How to choose a BJJ gym
Brazilian Jiu-Jitsu gyms are sprouting up all over the place. You want to learn, but how do you choose the best gym for you?
How you choose a gym will result in whether you get good at jiu-jitsu, or whether you end up quitting due to injury or frustration.
The most important thing to look for when choosing a gym
What are the other members of the gym like? You learn jiu-jitsu with the help of your training partners, you can’t do it by yourself. Are they helpful to new people, or are they just using you as a punching bag for their own training?
On your first day, pay attention to other members. How do they treat you? You’re potentially a new member of the group. Do they remember your name? Do you feel welcomed?
How do they treat each other? Does everyone get along, or is there tension between members? After training, does everyone leave quickly or do people hang around to continue training and socialise?
The way everyone is treating each other, is the way that they’ll be treating you if you join.
If you don’t get the right vibe about the members of the gym, choose somewhere else.
It takes a long time to get really good at jiu-jitsu. Save time by choosing the best instructor you can find.
You’re a beginner, so how can you judge whether you’re getting high quality instruction? An impressive competition record or pictures on the wall don’t make a good instructor.
Talk to the more experienced members in the gym. Have they trained at other gyms? If they’ve trained at a bunch of different gyms, ask them how they chose this gym. Experienced members know what quality training is. Take advantage of their experience. It’s a warning sign if none of the experienced members have ever trained elsewhere.
When you attend your first class, attend the class that you plan to be training in regularly. That awesome one-on-one session may be completely different to the group classes you join up for.
The ultimate way to know if an instructor is good or not, is whether you’re able to perform what you learnt in class when it comes time to roll (live sparring). It doesn’t matter if the instructor can do the move, or if your training partner can do the move. What matters is if you can do the move.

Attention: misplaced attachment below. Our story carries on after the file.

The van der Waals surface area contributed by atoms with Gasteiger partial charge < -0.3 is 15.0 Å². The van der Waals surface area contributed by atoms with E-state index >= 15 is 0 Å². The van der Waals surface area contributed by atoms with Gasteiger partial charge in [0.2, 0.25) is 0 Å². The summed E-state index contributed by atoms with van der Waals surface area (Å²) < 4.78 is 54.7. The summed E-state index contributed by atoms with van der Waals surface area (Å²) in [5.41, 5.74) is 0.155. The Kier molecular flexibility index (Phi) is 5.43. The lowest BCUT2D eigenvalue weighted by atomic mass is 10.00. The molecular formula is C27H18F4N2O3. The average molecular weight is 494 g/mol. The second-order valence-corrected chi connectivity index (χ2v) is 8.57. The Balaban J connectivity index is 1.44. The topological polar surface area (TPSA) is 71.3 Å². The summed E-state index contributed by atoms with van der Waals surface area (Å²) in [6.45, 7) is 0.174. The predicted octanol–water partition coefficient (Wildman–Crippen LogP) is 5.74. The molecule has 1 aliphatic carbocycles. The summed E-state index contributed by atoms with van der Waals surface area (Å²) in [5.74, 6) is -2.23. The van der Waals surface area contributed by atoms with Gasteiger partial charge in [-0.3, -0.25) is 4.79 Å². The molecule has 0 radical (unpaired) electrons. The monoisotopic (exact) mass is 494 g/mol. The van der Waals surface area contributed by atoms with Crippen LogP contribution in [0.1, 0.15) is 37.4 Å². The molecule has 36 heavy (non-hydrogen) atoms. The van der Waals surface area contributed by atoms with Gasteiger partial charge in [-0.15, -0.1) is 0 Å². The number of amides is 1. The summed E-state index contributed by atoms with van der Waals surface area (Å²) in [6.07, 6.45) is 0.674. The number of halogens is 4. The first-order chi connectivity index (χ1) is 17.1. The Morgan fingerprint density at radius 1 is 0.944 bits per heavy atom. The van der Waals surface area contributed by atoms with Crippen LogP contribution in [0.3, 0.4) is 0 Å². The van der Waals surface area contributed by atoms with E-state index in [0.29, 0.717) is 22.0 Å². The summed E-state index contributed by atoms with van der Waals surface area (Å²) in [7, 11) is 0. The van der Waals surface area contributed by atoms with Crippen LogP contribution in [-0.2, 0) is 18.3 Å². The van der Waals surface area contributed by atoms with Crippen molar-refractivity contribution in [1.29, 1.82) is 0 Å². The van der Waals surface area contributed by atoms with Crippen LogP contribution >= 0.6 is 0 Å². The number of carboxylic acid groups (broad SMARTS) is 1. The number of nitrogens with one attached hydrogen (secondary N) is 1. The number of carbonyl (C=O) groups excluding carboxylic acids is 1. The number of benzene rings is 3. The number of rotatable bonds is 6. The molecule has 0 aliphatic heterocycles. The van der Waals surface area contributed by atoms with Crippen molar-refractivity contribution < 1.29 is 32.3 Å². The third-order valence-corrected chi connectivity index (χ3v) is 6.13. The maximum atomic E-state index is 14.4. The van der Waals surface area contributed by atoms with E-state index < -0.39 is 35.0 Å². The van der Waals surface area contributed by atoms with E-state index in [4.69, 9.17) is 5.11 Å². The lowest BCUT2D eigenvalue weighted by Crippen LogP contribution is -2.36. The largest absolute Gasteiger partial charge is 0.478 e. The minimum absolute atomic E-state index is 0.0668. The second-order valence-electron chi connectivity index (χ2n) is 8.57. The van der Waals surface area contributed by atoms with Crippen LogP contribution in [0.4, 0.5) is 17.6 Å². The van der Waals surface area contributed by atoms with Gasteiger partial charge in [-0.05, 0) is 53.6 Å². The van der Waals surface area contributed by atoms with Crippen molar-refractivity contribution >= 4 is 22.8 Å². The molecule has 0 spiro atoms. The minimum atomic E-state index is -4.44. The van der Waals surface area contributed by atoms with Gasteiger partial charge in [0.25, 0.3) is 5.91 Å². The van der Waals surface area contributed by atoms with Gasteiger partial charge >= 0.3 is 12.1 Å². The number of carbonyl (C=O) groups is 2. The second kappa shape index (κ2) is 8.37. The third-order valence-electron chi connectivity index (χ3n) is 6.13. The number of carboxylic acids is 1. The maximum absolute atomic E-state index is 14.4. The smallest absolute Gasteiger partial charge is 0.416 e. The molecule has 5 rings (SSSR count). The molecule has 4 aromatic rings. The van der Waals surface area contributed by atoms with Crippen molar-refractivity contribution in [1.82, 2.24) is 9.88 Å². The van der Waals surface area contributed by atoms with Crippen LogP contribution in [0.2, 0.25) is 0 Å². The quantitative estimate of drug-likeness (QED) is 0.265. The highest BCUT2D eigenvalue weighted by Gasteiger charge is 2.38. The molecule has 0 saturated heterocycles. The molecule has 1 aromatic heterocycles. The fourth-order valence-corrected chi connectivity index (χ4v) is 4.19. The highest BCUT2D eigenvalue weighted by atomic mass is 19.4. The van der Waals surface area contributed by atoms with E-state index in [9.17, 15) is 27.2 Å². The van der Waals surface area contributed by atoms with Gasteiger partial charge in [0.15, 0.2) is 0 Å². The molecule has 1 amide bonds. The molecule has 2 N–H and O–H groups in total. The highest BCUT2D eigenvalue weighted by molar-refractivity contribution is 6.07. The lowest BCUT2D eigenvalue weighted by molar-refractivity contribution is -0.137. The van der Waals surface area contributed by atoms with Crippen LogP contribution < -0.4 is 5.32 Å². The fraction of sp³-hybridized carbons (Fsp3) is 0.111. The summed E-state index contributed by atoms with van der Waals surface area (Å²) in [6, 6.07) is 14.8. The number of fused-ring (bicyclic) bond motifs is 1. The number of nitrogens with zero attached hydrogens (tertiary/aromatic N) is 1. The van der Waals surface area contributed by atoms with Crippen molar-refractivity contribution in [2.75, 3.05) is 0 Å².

Be pragmatic. If you are having success, you’ve got a good instructor. If you’re feeling frustrated or that the problem is with you, find a better instructor.
Each gym has its own culture and way of doing things. Are you able to assimilate into that culture, or is it too different from what you’re used to?
Do you like the rigid military hierarchy of lining up, bowing, wearing the same uniform and performing the same moves? Or perhaps you prefer a more casual atmosphere where you’re free to experiment with what moves best suit your body type and personality?
Do the members mix when training, or do beginners and experienced members avoid each other? If you’re a beginner training with other beginners, how can you expect to improve?
Things to look out for
Hidden costs. Do you have to pay for gradings? How much does training gear cost? Can you buy your gear elsewhere or do you have to buy gear from the gym?
Cultish behaviour. Does your gym prevent you from training at other gyms? Do people from non-affiliated gyms come visit your gym? Are there strange rituals that everyone does but no-one knows why? Do you have to use funny titles when you talk to certain members?
Personal time with the instructor. Jiu-jitsu is a personal journey of discovering how best to use your body to out grapple your opponent. Everyone has a different body type and a group class can’t cater to everyone. Do you have opportunity to work one-on-one with the instructor on your own unique game?
Growth. BJJ is a relatively new martial art. It is in a period of intense growth, evolution and adaptation. What is your instructor doing to ensure you stay at the leading edge?
How far are members willing to travel? People will travel for quality. How far do members travel to come to this gym? Are members traveling long distances to train, or does everyone live locally?
Brazilian Jiu-Jitsu is an incredibly rewarding martial art. It builds you into a stronger, more resilient person. The saddest thing is when people try BJJ at a mediocre gym and then quit because they decide it’s not for them.
If you’re serious about learning BJJ, choose the best gym you can find.